[Tdwg-tag] RDF instead of xml schema

Roderic Page r.page at BIO.GLA.AC.UK
Fri Mar 24 23:31:37 CET 2006

Dear Gregor,

Various comments:

Relationship to ER

In many ways RDF is very like ER-modelling (e.g.,  
http://bit.csc.lsu.edu/~chen/pdf/Chen_Pioneers.pdf), indeed the W3C  
states that "RDF is a member of the Entity-Relationship modelling  
family." One could think of the modelling the link between two entities  
as a triple.

There's also a comment on this on Danny Ayers' blog  
(http://dannyayers.com/2005/03/16/xml-andor-rdf/) - embedded in some  
other extraneous stuff.

You might also want to look at D2R Map  
(http://www.wiwiss.fu-berlin.de/suhl/bizer/d2rmap/D2Rmap.htm) for  
mapping between database schema and RDF.

One way I like to think of this is that I think RDMS are geared towards  
locally held data, hence the emphasis on primary keys and  
normalisation. If, however, much of the data is elsewhere (as I believe  
it is in biodiversity informatics) then you need ways to refer to  
remotely held objects (i.e., URIs, which is another way of saying  
GUIDs). Hence, instead of locally defined primary keys you start to  
store GUIDs (which, by definition, are unique). If you then start to  
think about relationships between the objects identified by GUIDs, then  
you've pretty much got RDF. I would also say that in terms of managing  
local data, RDBMS are not going away. RDF, in my opinion, only really  
becomes relevant once you want to make the data available to others,  
and once you want to enable people to be able to aggregate that data.

RDMS and triple stores

Regarding triple stores, most ones that I'm aware of are actually built  
on top of a RDBMS. For example, I use 3store, which uses MySQL as the  

Would we be first in line?
Well, I've been serving RDF for taxonomic names since mid-2005, uBio  
are serving their own LSIDs, and DiGIR is moving that way. So, there  
are functioning examples to play with, and people making a start in  
this area.

Does bioinformatics use it?

The biggest use I've seen is the port of UniProt to RDF  
(http://expasy3.isb-sib.ch/~ejain//rdf/) by Eric Bain. The EBI has some  
interest in RDF via the BioMoby project. Another project is BioPax (see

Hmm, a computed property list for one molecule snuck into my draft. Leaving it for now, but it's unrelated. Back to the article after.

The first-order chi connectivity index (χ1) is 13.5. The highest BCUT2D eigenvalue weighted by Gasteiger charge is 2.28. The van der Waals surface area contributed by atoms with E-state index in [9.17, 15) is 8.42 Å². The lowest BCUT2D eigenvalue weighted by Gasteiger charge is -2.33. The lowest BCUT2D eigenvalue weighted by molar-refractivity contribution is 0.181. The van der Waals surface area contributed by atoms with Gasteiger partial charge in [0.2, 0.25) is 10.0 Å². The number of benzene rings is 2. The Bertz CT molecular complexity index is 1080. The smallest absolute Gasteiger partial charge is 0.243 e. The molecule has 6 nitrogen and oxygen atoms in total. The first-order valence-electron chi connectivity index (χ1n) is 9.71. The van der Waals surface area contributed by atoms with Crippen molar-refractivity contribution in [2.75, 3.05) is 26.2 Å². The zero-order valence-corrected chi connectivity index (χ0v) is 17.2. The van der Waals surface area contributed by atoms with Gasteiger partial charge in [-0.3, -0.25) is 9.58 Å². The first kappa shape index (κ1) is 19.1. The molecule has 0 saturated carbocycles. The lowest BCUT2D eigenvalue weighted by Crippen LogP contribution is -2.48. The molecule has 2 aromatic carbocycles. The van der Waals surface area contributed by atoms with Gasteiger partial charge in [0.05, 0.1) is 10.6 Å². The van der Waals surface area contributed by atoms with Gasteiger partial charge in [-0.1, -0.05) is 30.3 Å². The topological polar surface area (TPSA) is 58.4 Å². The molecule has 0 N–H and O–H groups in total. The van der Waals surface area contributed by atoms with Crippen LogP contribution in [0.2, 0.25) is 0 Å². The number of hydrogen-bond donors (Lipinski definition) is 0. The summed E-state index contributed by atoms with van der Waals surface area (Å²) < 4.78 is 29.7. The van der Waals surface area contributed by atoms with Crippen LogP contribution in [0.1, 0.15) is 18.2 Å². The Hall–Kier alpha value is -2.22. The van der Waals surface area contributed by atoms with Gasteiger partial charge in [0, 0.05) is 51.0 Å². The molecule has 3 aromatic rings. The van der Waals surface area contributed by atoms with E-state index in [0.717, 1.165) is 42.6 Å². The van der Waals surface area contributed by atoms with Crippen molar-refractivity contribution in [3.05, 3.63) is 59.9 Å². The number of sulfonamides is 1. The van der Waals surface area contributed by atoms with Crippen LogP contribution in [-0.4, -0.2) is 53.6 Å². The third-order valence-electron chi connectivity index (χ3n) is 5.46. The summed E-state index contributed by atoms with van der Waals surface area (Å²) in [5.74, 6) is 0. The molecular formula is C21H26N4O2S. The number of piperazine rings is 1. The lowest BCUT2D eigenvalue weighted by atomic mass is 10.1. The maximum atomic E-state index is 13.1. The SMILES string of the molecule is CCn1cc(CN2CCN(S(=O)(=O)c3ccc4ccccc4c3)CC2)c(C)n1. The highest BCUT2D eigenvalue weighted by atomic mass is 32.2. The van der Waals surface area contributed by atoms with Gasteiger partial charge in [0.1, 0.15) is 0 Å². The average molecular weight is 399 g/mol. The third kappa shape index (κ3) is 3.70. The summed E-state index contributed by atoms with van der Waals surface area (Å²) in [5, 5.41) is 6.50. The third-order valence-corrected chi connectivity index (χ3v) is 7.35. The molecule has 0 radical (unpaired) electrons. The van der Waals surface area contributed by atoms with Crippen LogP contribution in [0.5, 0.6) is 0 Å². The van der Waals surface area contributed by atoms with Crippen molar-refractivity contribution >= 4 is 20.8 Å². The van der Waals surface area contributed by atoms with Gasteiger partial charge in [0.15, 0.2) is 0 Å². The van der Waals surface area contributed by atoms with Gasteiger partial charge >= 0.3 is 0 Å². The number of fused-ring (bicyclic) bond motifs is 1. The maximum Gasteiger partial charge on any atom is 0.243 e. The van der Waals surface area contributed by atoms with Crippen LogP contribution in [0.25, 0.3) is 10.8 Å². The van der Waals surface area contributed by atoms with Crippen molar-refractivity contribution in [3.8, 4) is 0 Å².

commentary at Nodalpoint -  

(no idea)

Importing RDF
Well, this is sort of what triple stores do. Given that RDF is composed  
of triples the trivial mapping to a relational database is to store the  
triples in one table with three columns (subject, predicate, object). I  
guess for most people the issue is getting data out of RDBMS into RDF,  
not the other way around.


As one who positively hates the diagrams XMLSpy produces I'm biased,  
but when  I played with Altova SemanticWorks I was distinctly  

Hope this helps,



On 24 Mar 2006, at 17:36, Gregor Hagedorn wrote:

> Hi all,
> RDF to me appears on a level of abstraction making it very hard for me  
> to
> follow the documentation and discussion. Most of the examples are  
> embedded in
> an artificial intelligence / reasoning use cases that I have no  
> experience
> with.
> I am a biologist and I feel comfortable with UML, ER-modeling,  
> xml-schema-
> modeling, and - surprise - relational databases. I believe many others  
> are as
> well - how many datastores are actually build upon RDBMS technology?
> To me xml-schema maps nicely to both UML-like OO-modeling and  
> Relational DBMS.
> I can guess about the advantages of opening this all up and seeing the  
> world as
> a huge set of unstructured statement tupels. But it also scares me.
> Angst is a bad advisor. But then if only a minority of the current few  
> people
> involved can follow on the RDF abstraction level. A few questions I  
> have:
> * Would we be first in line to try rdf for such complex models as  
> biodiversity
> informatics?
> * Do Genbank/EMBL with their hundreds of employees and programmers use  
> rdf?
> Internally/externally? The molecular bioinformatics is probably 1000  
> times
> larger than our biodiversity informatics.
> * Why are GML, SVG etc. based on xml schema and not RDFS? Is this just
> historical?
> * Are there any tools around that let me import RDF into a relational  
> database
> (simple tools for xml-schema-based import/export are almost standard  
> part of
> databases now, or you can use comfortable graphical tools like Altova
> MapForce).
> -- I am just trying to test some tools to help me to visualize RDFS  
> productions 
> (like Roger has send around) on a level comparable with the UML-like  
> xml-schema
> editors (Spy, Stylus, Oracle, etc.) I will try Altova SemanticWorks  
> and Protege
> over the next week. The screenshot seem to be about AI and semantic  
> web much
> more than about information models (those creatures where you try to  
> simplify
> the world to make it manageable...).
> Gregor----------------------------------------------------------
> Gregor Hagedorn (G.Hagedorn at bba.de)
> Institute for Plant Virology, Microbiology, and Biosafety
> Federal Research Center for Agriculture and Forestry (BBA)
> Königin-Luise-Str. 19           Tel: +49-30-8304-2220
> 14195 Berlin, Germany           Fax: +49-30-8304-2203
> _______________________________________________
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Professor Roderic D. M. Page
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